Kagan Projects Cable and Satellite HD Subscribers To Approach 94 Million By 2015

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The number of consumers buying High Definition (HD) television sets is rising at a much faster pace than the number of consumers subscribing to HD programs via their cable or satellite systems. But, according to Kagan Research, the proliferation of HD sets is setting the stage for a programming boom that will approach 94 million subscribers and surpass an 88% penetration in the next 10 years.

The number of satellite and cable subscribers who own at least one HDTV set, have an HD set-top box and are watching HD programming via an HD tier package or otherwise will rise from 1.4 mil. in 2003 to nearly 94 mil. by 2015, according to a new study by Kagan Research, the Monterey, California-based media business analyst firm.

Kagan separates satellite subscribers from cable subscribers in its 10-year projections for the number of HD households; defined as a household with one HD set. The new data utilizes current market share figures as well as data from exclusive sources.

Kagan Research notes there is a sizable gap between the number of HD sets purchased and the number of recipients of satellite and cable service electing to become HD subscribers.

As of the end of 2004, Kagan estimated 12.4 mil. in cumulative HD sets sold since 1998 (10.4 mil. in single set purchases). With only 3.7 mil. current HD subscribers between satellite and cable, there is a gap of 6.7 mil. Why? Confusion among consumers (i.e. they don't realize that they also need an HD STB to view HD programming, etc.) may be one reason, their respective cable operators do not as yet offer HD programming, or high digital-tier subscription costs may be a factor.

According to Patrick Johnson, Kagan research associate and principal contributor to “Digital Television," a Kagan monthly newsletter: “The adoption rate of HD sets has seen solid growth over the last few years and has in turn fueled the increase in the number of networks with HD programming. Between 1998 and year-end 2002, there were just six or seven networks offering HD programming (not including the broadcast networks) and today there are over twenty. We expect HD subscribers to grow at an annual rate of nearly 30% over the next decade and wouldn't be surprised to see the number of networks with HD programming grow substantially over the same time period.”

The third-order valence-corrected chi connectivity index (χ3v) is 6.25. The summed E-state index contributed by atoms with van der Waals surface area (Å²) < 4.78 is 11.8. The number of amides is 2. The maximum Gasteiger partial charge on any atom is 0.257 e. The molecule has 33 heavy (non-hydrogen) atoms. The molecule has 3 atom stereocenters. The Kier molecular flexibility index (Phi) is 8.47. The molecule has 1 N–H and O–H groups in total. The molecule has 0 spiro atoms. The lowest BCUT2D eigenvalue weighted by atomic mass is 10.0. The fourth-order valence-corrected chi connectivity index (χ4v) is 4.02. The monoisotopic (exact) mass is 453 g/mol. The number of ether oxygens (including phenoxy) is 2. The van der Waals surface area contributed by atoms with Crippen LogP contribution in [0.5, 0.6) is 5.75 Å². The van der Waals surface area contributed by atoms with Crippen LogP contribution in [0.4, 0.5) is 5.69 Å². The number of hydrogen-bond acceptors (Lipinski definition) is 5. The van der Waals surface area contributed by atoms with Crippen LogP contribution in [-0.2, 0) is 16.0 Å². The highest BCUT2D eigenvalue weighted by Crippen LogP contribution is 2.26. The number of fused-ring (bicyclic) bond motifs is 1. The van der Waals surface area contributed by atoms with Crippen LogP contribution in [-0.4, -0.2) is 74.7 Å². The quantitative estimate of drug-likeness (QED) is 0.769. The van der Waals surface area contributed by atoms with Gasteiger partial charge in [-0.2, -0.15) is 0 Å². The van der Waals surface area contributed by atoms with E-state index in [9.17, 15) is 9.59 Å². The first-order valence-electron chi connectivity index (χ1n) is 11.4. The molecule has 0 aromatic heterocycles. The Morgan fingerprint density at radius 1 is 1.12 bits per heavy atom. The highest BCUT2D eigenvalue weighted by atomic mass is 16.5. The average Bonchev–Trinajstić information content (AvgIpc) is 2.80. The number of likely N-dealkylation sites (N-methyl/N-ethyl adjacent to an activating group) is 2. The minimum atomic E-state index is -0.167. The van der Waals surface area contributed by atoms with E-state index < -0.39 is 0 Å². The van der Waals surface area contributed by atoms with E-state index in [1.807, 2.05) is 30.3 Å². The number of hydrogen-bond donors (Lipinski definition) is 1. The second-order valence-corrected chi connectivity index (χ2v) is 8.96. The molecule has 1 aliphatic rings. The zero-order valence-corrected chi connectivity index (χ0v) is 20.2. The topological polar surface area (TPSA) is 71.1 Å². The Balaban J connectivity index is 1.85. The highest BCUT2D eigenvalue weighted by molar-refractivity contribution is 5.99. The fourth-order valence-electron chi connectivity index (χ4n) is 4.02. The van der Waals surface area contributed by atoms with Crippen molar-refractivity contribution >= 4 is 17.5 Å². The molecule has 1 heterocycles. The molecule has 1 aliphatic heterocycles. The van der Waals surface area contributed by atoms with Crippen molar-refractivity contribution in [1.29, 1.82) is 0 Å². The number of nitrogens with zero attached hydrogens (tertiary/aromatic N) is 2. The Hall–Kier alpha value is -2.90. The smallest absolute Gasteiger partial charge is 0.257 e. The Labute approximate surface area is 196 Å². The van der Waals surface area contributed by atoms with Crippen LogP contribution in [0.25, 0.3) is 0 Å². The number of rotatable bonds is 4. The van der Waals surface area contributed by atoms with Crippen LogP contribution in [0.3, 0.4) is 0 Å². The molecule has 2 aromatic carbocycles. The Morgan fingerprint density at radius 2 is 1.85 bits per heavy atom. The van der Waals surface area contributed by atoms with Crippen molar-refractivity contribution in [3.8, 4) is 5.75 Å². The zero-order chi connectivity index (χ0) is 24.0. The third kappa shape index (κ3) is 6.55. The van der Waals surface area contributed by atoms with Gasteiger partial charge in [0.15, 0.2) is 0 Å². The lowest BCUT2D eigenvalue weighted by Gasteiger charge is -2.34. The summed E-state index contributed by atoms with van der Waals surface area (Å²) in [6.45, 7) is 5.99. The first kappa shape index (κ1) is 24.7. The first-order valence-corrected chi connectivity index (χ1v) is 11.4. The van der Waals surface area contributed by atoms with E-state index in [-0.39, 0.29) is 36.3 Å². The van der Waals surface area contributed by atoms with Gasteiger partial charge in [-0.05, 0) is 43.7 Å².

Other key findings of the Kagan study include:

  •     Total Cable and Satellite HD Subscribers will surpass 88% penetration by 2015.
  •     Cable subscribers make up a larger portion of the gap between the number of HD sets and HD subscribers.
  •     DBS will outpace Cable not in the number of HD subs or CAGR, but in the penetration level of total subscribers.
  •     Satellite and Cable have larger shares of the HD market than they do of the basic multichannel market.
  •     Not all DBS and Cable HD households subscribe to HD tiers-what percentages do?
  •     Satellite surpasses Cable in annual revenues from subscriptions to HD Tiers.
  •     What happens in 2010 when Satellite and Cable operators cease charging incremental fees for HD tiers and begin to bundle the programming within the cost of their programming packages.

Kagan has published its annual databook on the subject titled:

The State of High Definition Television 2005

315 pp / 53 Tables & Charts

For more information:


Featuring sections on:

  • Technical Primer
  • Timeline
  • TV Station Conversion History
  • Technical Issues
  • Regulatory Issues
  • Cable MSOs
  • DBS
  • Datacasting
  • Manufacturers
  • Programming
  • Consumers
  • Forecasts

About Kagan Research, LLC.

For over thirty-five years media and communications operators, content programmers and developers and investment advisors have relied on Kagan Research for expert intelligence, independent analysis and leadership in media business research from tech to finance. Kagan's consulting and publishing services offer exclusive financial data and analysis, relevant market advisories and accurate 5- to 10-year projections for TV, radio, cable, DBS, wireless, movie and sports sectors, as well as insightful perspectives on emerging media technologies, digital communications and advertising.

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Harvey Kraft